Once you know who published the Web site and wrote the content, you have to ask, "Why?"
When we create our Web Guides, we usually provide research strategies that caution you to be wary of sites that aren't what they seem. We've come across dozens of Web sites that appear to offer valid information but in fact were created for another purpose.
Some of these we explained in a feature called "Suspicious Sites," that is an ideal tool for learning how to decipher "why" a site was created.
Many Web sites provide so-called information about a health topic, but are published by lawyers looking for medical malpractice clients.
We've uncovered Web sites that appear on the surface to provide good information about
But in each case, their only purpose was to collect your personal information so they could sell it to companies or individuals offering those services.
In a more common example, we recently wrote about a famous woman whose achievements were legitimately disputed. The Maryland Women's Hall of Fame site offered a biography about her but didn't mention the controversy. The stated purpose of the site was to honor women who have made lasting contributions, and apparently it felt that its mission would be compromised if it diluted her contribution by noting the controversy. Yet if you handed in a paper on this woman and did not note the controversy, the omission would probably reduce your grade.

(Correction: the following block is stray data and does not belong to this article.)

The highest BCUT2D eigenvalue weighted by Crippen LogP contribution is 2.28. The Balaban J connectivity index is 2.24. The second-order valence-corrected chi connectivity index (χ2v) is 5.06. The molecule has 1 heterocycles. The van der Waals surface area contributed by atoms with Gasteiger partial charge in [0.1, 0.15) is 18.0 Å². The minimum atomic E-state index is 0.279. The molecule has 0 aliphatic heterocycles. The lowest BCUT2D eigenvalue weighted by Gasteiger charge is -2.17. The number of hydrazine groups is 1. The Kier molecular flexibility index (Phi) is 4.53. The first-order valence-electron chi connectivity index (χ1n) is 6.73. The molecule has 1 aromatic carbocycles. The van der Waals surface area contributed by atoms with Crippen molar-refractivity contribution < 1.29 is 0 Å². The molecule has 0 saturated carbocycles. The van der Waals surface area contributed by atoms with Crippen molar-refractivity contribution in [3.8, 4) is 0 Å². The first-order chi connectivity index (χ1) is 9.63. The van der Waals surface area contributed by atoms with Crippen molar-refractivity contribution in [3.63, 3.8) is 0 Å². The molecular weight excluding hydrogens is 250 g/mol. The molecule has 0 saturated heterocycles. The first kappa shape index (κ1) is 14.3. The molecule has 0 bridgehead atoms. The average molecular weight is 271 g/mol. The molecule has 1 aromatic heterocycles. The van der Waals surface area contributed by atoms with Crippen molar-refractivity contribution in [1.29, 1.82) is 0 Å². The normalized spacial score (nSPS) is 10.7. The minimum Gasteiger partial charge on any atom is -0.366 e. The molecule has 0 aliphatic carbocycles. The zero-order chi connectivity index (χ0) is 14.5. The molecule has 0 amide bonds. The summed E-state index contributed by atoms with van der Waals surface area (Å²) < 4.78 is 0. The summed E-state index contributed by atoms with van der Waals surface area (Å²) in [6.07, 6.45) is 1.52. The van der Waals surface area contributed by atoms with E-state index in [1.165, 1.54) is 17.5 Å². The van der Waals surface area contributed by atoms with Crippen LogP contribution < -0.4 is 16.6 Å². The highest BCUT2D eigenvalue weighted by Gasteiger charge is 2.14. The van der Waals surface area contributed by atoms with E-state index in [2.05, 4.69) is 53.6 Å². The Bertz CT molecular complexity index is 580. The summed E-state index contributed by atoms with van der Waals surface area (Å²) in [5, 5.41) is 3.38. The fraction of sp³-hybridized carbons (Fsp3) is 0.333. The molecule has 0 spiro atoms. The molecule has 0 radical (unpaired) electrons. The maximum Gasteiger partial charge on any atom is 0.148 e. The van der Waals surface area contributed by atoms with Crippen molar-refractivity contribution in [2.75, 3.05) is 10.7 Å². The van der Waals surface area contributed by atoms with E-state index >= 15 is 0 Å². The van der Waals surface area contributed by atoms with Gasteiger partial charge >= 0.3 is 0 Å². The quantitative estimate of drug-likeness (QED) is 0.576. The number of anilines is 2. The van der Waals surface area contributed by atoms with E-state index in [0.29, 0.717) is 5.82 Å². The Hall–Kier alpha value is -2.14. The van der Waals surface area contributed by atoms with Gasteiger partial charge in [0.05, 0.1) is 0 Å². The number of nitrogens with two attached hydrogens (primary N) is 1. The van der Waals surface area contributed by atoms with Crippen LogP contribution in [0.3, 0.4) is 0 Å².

In all these cases, publishing accurate, balanced information was not the primary purpose of the Web site.
Of course, you should use a full list of criteria when evaluating a Web site. But as soon as a Web site loads on your computer, ask yourself "who," and then "why"?
Then comes when.
Thank you for reading,